RANGOON — Burma’s former spy chief has urged the nation’s media to refrain from criticizing the former military regime, warning that it could negatively impact development in the former pariah state.
In video interview posted by DVB on Monday, Khin Nyunt said that digging into the actions of the country’s former leaders was counterproductive and irrelevant, calling on reporters to be more introspective.
“If you want to criticize other people, do it to yourself first,” Khin Nyunt said, speaking after a drug abuse conference in Rangoon.
When asked what he thought about the former regime’s tight grip on the media, he angrily retorted that “it was a different system.”
“We were a military government,” he continued, “so we had to do as the regime did. Now we have a democracy, but our democracy has to be suitable for Burma.”
Cautioning reformers to craft a custom-designed democratic system, he suggested: “Don’t copy the United States and the UK. That’s what I want to say.”
The video clip went viral on social media cites, drawing criticism from viewers who interpreted his comments as “bossy” and “arrogant.” One Facebook user commented that Khin Nyunt “seems like a dying old tiger in defiance.”
Pho Thauk Kyar, a leading member of Burma’s Press Council, defended the right of journalists to view both history and current events with a critical eye.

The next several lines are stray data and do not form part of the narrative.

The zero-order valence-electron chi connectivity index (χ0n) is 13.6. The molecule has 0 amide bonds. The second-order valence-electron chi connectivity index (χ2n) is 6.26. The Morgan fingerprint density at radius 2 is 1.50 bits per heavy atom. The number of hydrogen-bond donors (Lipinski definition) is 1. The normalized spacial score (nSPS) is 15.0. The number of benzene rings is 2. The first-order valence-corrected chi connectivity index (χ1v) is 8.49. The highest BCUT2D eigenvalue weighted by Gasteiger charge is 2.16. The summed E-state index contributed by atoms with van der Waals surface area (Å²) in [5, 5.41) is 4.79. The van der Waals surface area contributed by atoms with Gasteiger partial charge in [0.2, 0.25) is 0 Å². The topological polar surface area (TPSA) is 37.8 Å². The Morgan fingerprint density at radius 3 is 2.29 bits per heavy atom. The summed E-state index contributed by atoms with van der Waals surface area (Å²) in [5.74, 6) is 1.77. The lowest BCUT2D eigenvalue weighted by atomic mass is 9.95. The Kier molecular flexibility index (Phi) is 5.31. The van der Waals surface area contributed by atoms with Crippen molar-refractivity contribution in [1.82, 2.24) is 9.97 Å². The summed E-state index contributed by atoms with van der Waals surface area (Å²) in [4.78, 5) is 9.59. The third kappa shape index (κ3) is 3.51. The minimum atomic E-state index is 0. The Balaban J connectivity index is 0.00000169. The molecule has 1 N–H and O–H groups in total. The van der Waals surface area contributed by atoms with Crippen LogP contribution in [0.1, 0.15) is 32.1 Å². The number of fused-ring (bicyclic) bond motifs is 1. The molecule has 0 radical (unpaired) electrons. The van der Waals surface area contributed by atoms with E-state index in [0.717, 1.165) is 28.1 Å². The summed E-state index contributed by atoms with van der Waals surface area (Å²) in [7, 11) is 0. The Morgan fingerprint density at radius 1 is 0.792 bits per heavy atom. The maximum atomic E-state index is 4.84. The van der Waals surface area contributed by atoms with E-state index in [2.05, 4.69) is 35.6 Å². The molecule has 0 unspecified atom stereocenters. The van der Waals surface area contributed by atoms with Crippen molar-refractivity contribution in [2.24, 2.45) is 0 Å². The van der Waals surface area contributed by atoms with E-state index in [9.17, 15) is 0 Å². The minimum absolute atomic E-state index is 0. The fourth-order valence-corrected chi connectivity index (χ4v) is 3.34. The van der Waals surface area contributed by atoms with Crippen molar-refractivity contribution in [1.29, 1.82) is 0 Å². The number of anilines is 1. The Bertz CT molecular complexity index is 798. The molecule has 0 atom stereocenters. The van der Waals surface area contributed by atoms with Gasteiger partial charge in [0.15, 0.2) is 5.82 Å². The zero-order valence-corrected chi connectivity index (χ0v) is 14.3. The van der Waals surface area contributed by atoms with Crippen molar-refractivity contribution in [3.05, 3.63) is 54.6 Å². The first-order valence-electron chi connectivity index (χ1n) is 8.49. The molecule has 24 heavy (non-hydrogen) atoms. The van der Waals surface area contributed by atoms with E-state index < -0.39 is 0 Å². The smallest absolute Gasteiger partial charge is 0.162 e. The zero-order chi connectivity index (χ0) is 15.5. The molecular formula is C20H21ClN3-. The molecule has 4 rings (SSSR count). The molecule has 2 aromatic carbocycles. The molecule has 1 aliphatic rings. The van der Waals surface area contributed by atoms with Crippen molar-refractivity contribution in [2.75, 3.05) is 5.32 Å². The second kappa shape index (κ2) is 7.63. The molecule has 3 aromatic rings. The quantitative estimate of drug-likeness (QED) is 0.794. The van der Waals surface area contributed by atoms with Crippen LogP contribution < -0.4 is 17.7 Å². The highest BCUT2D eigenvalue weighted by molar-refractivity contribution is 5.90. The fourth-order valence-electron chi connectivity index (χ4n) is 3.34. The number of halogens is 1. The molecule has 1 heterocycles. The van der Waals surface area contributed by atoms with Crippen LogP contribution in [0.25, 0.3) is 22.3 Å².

“I have to ask, does he not want the media to reveal the wrongdoings of the past?” he said, speaking to The Irrawaddy by phone on Tuesday. “If the media takes a positive approach to taking lessons from the past, it is acceptable.”
Often referred to as Burma’s “Prince of Evil,” Khin Nyunt once oversaw the country’s notorious military intelligence unit until his ouster for corruption in 2004. He is said to have been among the key architects of a brutal crackdown on the 1988 popular uprising, which led to countless deaths of monks, students and other activists.
Members of his intelligence unit have often been accused of torturing political prisoners across the country. Despite years of calls from activists—including many who were imprisoned under his watch—the 75-year-old has to date refused to apologize for his actions under the former regime, maintaining that Burma’s thousands of jailed dissidents were “guilty.”